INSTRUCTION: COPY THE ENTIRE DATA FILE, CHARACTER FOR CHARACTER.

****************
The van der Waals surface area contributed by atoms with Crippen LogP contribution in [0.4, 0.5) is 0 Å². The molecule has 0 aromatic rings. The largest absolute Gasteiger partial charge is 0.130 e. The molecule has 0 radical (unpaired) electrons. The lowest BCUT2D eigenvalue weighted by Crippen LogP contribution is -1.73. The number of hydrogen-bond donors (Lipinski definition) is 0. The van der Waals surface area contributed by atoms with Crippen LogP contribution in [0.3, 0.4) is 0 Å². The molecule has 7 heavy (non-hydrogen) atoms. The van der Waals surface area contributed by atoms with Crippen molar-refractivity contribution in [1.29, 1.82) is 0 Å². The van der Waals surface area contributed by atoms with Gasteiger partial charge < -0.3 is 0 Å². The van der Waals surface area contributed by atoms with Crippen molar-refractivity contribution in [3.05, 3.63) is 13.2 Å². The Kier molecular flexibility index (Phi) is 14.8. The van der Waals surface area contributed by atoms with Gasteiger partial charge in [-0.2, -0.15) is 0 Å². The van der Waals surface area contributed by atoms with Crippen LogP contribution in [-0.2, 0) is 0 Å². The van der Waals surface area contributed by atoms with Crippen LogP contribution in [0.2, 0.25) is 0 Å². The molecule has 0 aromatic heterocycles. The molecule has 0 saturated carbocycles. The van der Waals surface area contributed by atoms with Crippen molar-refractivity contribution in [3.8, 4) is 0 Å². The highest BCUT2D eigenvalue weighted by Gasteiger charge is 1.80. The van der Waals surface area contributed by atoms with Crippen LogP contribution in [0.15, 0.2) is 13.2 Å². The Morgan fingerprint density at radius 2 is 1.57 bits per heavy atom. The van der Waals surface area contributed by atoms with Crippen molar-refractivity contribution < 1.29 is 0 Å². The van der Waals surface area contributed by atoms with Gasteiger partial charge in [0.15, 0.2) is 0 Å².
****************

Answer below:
The van der Waals surface area contributed by atoms with Crippen LogP contribution in [0.4, 0.5) is 0 Å². The molecule has 0 aromatic rings. The largest absolute Gasteiger partial charge is 0.130 e. The molecule has 0 radical (unpaired) electrons. The lowest BCUT2D eigenvalue weighted by Crippen LogP contribution is -1.73. The number of hydrogen-bond donors (Lipinski definition) is 0. The van der Waals surface area contributed by atoms with Crippen LogP contribution in [0.3, 0.4) is 0 Å². The molecule has 7 heavy (non-hydrogen) atoms. The van der Waals surface area contributed by atoms with Crippen molar-refractivity contribution in [1.29, 1.82) is 0 Å². The van der Waals surface area contributed by atoms with Gasteiger partial charge < -0.3 is 0 Å². The van der Waals surface area contributed by atoms with Crippen molar-refractivity contribution in [3.05, 3.63) is 13.2 Å². The Kier molecular flexibility index (Phi) is 14.8. The van der Waals surface area contributed by atoms with Gasteiger partial charge in [-0.2, -0.15) is 0 Å². The van der Waals surface area contributed by atoms with Crippen LogP contribution in [-0.2, 0) is 0 Å². The van der Waals surface area contributed by atoms with Crippen LogP contribution in [0.2, 0.25) is 0 Å². The molecule has 0 aromatic heterocycles. The molecule has 0 saturated carbocycles. The van der Waals surface area contributed by atoms with Crippen molar-refractivity contribution in [3.8, 4) is 0 Å². The highest BCUT2D eigenvalue weighted by Gasteiger charge is 1.80. The van der Waals surface area contributed by atoms with Crippen LogP contribution in [0.15, 0.2) is 13.2 Å². The Morgan fingerprint density at radius 2 is 1.57 bits per heavy atom. The van der Waals surface area contributed by atoms with Crippen molar-refractivity contribution < 1.29 is 0 Å². The van der Waals surface area contributed by atoms with Gasteiger partial charge in [0.15, 0.2) is 0 Å².